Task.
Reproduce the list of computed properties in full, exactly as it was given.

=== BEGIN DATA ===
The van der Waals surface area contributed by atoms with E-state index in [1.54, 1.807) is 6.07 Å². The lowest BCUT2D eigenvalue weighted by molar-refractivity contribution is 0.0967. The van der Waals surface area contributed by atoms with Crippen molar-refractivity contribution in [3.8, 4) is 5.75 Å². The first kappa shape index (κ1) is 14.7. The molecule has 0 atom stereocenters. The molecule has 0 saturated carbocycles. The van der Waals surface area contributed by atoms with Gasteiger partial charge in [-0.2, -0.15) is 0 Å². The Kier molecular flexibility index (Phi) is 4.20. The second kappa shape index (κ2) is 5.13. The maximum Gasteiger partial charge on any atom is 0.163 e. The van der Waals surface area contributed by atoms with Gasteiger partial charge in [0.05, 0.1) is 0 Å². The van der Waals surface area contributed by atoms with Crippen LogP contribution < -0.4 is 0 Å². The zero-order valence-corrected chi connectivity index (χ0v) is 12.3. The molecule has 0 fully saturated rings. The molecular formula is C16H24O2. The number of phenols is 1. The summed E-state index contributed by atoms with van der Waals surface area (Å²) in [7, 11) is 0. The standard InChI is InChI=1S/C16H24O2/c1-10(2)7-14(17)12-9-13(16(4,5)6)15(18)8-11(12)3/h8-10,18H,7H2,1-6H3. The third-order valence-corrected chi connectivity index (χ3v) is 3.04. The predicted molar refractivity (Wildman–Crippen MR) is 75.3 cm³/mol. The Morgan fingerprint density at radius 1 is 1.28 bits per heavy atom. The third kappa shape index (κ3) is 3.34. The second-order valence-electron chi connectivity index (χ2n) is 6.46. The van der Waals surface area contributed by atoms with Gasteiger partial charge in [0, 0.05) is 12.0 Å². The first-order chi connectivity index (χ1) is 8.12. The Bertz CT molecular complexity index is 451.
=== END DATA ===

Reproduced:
The van der Waals surface area contributed by atoms with E-state index in [1.54, 1.807) is 6.07 Å². The lowest BCUT2D eigenvalue weighted by molar-refractivity contribution is 0.0967. The van der Waals surface area contributed by atoms with Crippen molar-refractivity contribution in [3.8, 4) is 5.75 Å². The first kappa shape index (κ1) is 14.7. The molecule has 0 atom stereocenters. The molecule has 0 saturated carbocycles. The van der Waals surface area contributed by atoms with Gasteiger partial charge in [-0.2, -0.15) is 0 Å². The Kier molecular flexibility index (Phi) is 4.20. The second kappa shape index (κ2) is 5.13. The maximum Gasteiger partial charge on any atom is 0.163 e. The van der Waals surface area contributed by atoms with Gasteiger partial charge in [0.05, 0.1) is 0 Å². The van der Waals surface area contributed by atoms with Crippen LogP contribution < -0.4 is 0 Å². The zero-order valence-corrected chi connectivity index (χ0v) is 12.3. The molecule has 0 fully saturated rings. The molecular formula is C16H24O2. The number of phenols is 1. The summed E-state index contributed by atoms with van der Waals surface area (Å²) in [7, 11) is 0. The standard InChI is InChI=1S/C16H24O2/c1-10(2)7-14(17)12-9-13(16(4,5)6)15(18)8-11(12)3/h8-10,18H,7H2,1-6H3. The third-order valence-corrected chi connectivity index (χ3v) is 3.04. The predicted molar refractivity (Wildman–Crippen MR) is 75.3 cm³/mol. The Morgan fingerprint density at radius 1 is 1.28 bits per heavy atom. The third kappa shape index (κ3) is 3.34. The second-order valence-electron chi connectivity index (χ2n) is 6.46. The van der Waals surface area contributed by atoms with Gasteiger partial charge in [0, 0.05) is 12.0 Å². The first-order chi connectivity index (χ1) is 8.12. The Bertz CT molecular complexity index is 451.